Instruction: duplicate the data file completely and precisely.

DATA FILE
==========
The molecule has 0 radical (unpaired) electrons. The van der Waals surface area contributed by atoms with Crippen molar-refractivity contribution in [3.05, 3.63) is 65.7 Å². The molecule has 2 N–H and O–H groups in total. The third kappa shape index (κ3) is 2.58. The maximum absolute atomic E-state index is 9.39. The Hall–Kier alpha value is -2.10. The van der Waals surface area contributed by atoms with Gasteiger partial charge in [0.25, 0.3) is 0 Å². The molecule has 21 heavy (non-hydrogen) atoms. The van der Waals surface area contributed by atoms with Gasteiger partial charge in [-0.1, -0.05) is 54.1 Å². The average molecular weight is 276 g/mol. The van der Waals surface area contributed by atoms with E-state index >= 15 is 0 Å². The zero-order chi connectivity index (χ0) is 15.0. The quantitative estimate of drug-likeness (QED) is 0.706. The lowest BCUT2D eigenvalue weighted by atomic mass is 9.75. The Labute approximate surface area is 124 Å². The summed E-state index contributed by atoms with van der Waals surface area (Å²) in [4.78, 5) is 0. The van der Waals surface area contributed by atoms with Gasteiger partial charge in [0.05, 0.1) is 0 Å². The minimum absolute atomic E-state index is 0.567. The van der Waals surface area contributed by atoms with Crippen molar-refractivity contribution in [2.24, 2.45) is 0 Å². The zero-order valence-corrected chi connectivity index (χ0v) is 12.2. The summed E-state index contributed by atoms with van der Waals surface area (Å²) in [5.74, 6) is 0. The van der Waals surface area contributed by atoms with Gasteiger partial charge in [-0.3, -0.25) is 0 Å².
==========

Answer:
The molecule has 0 radical (unpaired) electrons. The van der Waals surface area contributed by atoms with Crippen molar-refractivity contribution in [3.05, 3.63) is 65.7 Å². The molecule has 2 N–H and O–H groups in total. The third kappa shape index (κ3) is 2.58. The maximum absolute atomic E-state index is 9.39. The Hall–Kier alpha value is -2.10. The van der Waals surface area contributed by atoms with Gasteiger partial charge in [0.25, 0.3) is 0 Å². The molecule has 21 heavy (non-hydrogen) atoms. The van der Waals surface area contributed by atoms with Gasteiger partial charge in [-0.1, -0.05) is 54.1 Å². The average molecular weight is 276 g/mol. The van der Waals surface area contributed by atoms with E-state index >= 15 is 0 Å². The zero-order chi connectivity index (χ0) is 15.0. The quantitative estimate of drug-likeness (QED) is 0.706. The lowest BCUT2D eigenvalue weighted by atomic mass is 9.75. The Labute approximate surface area is 124 Å². The summed E-state index contributed by atoms with van der Waals surface area (Å²) in [4.78, 5) is 0. The van der Waals surface area contributed by atoms with Gasteiger partial charge in [0.05, 0.1) is 0 Å². The minimum absolute atomic E-state index is 0.567. The van der Waals surface area contributed by atoms with Crippen molar-refractivity contribution in [2.24, 2.45) is 0 Å². The zero-order valence-corrected chi connectivity index (χ0v) is 12.2. The summed E-state index contributed by atoms with van der Waals surface area (Å²) in [5.74, 6) is 0. The van der Waals surface area contributed by atoms with Gasteiger partial charge in [-0.3, -0.25) is 0 Å².